Interview: Emmy the Great on her new EP 'S'


After four years without a record Emmy the Great is back. Douglas Parkes chats to the songwriter about her new musical direction, technology and returning to the city she grew up in 

Four years is a long time in the record industry. For a while, it looked like Emmy the Great might be finished with music. As her 2011 release Virtue receded further into the past, her profile was maintained by writing for the likes of Vice and The Guardian. Suddenly, however, it’s all go again. January saw the release of a new EP, entitled S, and later this year a new album will drop. Time Out caught up with the one-time Sha Tin schoolgirl, turned Londoner, to learn all about her new music.

You’ve just completed some tour dates on the West Coast – was it a good time?
I love LA and lived there for a year recently, so being there feels like being home. I got to stay in my old house with my old roommate and her dog who I adore. It was my first time taking my brother, who is in my band now, to this place which was such a big part of my life, so all in all it was perfect.

What are your feelings for Hong Kong? You left when you were 12, but keep coming back…
My parents, sister and nephew all live in Hong Kong now, so I am trying to get back as much as intensive, long-haul air travel allows. The feeling I get when I’m on my way from the airport to the city can’t really be explained, it feels like something clicking in place.

Does playing in HK feel special in any way?
Always. Especially because I have to get my family not to hog all the tickets so that other people can come too, otherwise I’d just be playing to a large room of relatives.

There’ve been nearly four years between your last album and your new EP – what’s been keeping you busy all that time? 
Making my third album has been all-consuming, but I’ve also been working as a freelance journalist, and I’ve written some original music for films and stuff. It’s a weird time for musicians so I’ve had to work harder than ever before just to maintain my life, and sometimes to fund recording.

How have the new songs been going over live? 
The shows are going to take a little time to really come together, as we’re working with a lot of new equipment and software, but in general it’s been amazing to make these first strides with the new songs in these small rooms where I can look up from singing and see everyone. Playing live is this thing where I get to meet all these people around the world who have given up time or energy to listening to my music, and it makes me feel incredibly lucky. It’s been really fun in America recently too, because we’re travelling as a super small unit and once we pack up the van we party with the crowd.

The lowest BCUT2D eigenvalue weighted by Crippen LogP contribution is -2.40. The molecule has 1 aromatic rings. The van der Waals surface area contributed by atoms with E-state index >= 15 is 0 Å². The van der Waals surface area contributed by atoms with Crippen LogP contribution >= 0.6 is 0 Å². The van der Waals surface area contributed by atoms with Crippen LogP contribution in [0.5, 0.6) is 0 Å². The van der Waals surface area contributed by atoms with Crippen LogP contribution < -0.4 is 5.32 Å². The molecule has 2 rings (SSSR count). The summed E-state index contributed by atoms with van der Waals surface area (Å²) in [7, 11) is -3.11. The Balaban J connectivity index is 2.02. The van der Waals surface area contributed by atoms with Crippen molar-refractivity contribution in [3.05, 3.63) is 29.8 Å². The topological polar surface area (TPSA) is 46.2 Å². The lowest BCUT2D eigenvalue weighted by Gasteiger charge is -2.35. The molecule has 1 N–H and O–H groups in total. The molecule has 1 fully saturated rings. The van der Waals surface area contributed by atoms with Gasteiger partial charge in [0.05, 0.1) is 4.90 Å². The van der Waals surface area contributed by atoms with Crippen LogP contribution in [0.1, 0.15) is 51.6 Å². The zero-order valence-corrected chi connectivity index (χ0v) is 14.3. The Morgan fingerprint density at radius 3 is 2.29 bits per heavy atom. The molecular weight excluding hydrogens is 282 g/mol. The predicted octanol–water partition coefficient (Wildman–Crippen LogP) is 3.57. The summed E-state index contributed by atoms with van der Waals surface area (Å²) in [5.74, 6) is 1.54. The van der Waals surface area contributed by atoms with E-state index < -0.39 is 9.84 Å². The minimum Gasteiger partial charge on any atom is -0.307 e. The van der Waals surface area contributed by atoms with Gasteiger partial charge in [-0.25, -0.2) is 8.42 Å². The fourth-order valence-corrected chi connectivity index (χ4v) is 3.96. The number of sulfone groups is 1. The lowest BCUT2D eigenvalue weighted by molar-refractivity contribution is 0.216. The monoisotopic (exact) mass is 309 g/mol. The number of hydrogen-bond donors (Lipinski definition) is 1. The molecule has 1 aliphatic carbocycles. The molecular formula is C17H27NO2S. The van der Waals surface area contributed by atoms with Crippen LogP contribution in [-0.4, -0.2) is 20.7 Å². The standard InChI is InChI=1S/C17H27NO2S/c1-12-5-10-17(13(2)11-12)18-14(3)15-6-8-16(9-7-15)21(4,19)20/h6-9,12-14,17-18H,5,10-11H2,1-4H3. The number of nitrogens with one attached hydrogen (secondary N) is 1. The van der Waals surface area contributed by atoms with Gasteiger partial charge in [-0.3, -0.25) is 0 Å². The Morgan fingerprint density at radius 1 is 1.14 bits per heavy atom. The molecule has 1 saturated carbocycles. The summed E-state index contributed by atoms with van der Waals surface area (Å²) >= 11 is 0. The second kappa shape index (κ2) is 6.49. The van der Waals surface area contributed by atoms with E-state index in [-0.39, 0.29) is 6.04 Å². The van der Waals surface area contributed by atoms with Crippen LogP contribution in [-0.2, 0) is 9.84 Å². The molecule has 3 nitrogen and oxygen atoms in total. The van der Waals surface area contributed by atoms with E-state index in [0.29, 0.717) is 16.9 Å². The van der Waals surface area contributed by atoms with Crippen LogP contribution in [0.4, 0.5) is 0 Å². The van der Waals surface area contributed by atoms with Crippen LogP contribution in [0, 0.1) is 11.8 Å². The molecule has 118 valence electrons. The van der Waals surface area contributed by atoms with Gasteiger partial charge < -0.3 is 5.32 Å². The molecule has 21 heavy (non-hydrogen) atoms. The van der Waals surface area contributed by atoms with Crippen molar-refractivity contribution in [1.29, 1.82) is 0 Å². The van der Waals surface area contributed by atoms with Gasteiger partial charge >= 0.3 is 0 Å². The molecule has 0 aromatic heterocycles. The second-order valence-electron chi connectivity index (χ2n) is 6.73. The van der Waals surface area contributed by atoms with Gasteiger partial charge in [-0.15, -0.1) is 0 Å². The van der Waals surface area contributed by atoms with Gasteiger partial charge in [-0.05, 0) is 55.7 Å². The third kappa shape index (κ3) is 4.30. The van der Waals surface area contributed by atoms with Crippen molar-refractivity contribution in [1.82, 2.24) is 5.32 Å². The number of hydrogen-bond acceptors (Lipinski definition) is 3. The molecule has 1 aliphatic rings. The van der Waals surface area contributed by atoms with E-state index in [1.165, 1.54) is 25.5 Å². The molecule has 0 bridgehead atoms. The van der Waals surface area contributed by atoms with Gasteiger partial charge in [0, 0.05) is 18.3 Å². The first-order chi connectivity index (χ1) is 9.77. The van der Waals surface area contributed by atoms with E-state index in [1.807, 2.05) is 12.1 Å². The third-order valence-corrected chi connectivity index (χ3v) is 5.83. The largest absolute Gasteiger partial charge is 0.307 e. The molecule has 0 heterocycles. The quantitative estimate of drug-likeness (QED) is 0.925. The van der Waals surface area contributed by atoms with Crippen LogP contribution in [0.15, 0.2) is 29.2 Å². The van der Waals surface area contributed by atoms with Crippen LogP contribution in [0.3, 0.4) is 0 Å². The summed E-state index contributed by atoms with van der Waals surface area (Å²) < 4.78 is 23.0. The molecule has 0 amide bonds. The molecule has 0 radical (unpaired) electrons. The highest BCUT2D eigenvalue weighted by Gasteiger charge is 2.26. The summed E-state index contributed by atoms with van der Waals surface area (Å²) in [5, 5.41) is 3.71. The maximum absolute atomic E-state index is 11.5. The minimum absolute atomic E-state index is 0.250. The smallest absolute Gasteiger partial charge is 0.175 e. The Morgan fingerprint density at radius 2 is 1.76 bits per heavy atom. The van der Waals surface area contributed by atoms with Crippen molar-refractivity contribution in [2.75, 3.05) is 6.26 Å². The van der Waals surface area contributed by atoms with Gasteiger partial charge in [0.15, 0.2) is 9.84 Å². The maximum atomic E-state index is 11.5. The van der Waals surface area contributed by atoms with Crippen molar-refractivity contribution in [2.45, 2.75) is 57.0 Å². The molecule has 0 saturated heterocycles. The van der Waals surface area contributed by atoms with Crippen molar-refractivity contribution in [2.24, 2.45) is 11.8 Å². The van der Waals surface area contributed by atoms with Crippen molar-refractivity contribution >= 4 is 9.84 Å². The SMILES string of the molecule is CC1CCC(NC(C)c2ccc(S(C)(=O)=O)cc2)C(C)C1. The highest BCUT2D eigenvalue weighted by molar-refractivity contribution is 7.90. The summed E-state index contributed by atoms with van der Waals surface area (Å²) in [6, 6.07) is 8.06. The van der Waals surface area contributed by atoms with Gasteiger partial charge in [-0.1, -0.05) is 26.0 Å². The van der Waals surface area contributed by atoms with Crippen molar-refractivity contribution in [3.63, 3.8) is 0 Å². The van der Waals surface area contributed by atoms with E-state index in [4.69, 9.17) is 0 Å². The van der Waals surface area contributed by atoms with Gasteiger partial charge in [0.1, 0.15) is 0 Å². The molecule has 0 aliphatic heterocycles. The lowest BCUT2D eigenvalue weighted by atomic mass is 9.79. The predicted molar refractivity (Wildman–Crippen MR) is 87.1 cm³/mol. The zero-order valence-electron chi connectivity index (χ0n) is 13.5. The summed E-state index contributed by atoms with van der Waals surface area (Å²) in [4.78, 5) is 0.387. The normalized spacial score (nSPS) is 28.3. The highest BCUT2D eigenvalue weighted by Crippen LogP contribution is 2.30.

There’s been quite a shift from the folksy sound of First Love to a more electronic sound on S. How did you come to broaden your sound?
I’ve always wanted to make music that reflects my own musical understanding. When I first started, I only knew about acoustic instruments, so I wanted to make music where we played it together in a room and then I sang over the top. Now I’ve been playing music for a long time and I have a lot of interest in gear and different platforms and machines, and the music I make now has evolved because of this.

Modern technology is a big theme running through S. Should we be afraid of technology, or do we need to stay optimistic?
Instead of asking technology to change for us, maybe we need to re-programme ourselves to make good decisions when using technology. The same way that some poor kid gets in trouble ‘cause of a mis-timed tweet, a cop gets indicted for the first time because he’s filmed shooting an unarmed African-American man. What’s happening now is both the best and worst reflection of humanity. 

With an increasing willingness to take offence online, do we need to value genuine sincerity more?
I think so. I get stressed about the impulse of taking offence on the internet, and how easy it is to take people down by clicking buttons before you’ve thought about the consequences, but at the same time, I think internet people have a sweetness that’s never been so prevalent. At the last UK election, you saw all these teenagers using their internet slang to engage with politics, and they really weren’t being ironic, they were serious. I thought that was the best thing to come out of the election.

Emmy the Great Sat Jun 20, Love Da Café, San Po Kong. Tickets: $180 (door only).


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